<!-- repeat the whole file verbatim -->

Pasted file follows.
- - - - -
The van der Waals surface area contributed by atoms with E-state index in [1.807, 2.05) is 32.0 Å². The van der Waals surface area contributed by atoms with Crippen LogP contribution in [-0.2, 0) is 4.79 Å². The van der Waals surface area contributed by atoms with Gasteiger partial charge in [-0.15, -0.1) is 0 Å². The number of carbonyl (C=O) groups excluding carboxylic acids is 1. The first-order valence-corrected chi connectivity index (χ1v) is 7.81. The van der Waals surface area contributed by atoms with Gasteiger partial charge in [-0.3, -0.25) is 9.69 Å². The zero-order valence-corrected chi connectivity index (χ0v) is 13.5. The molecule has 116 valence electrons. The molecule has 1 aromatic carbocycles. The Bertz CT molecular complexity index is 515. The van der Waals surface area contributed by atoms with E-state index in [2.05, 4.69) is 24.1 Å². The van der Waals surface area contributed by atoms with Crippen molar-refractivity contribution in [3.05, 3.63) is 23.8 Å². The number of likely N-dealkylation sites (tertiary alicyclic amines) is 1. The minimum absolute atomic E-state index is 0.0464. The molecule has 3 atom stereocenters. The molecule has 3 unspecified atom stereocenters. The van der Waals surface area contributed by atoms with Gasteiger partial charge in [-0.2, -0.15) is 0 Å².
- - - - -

The van der Waals surface area contributed by atoms with E-state index in [1.807, 2.05) is 32.0 Å². The van der Waals surface area contributed by atoms with Crippen LogP contribution in [-0.2, 0) is 4.79 Å². The van der Waals surface area contributed by atoms with Gasteiger partial charge in [-0.15, -0.1) is 0 Å². The number of carbonyl (C=O) groups excluding carboxylic acids is 1. The first-order valence-corrected chi connectivity index (χ1v) is 7.81. The van der Waals surface area contributed by atoms with Gasteiger partial charge in [-0.3, -0.25) is 9.69 Å². The zero-order valence-corrected chi connectivity index (χ0v) is 13.5. The molecule has 116 valence electrons. The molecule has 1 aromatic carbocycles. The Bertz CT molecular complexity index is 515. The van der Waals surface area contributed by atoms with E-state index in [2.05, 4.69) is 24.1 Å². The van der Waals surface area contributed by atoms with Crippen molar-refractivity contribution in [3.05, 3.63) is 23.8 Å². The number of likely N-dealkylation sites (tertiary alicyclic amines) is 1. The minimum absolute atomic E-state index is 0.0464. The molecule has 3 atom stereocenters. The molecule has 3 unspecified atom stereocenters. The van der Waals surface area contributed by atoms with Gasteiger partial charge in [-0.2, -0.15) is 0 Å².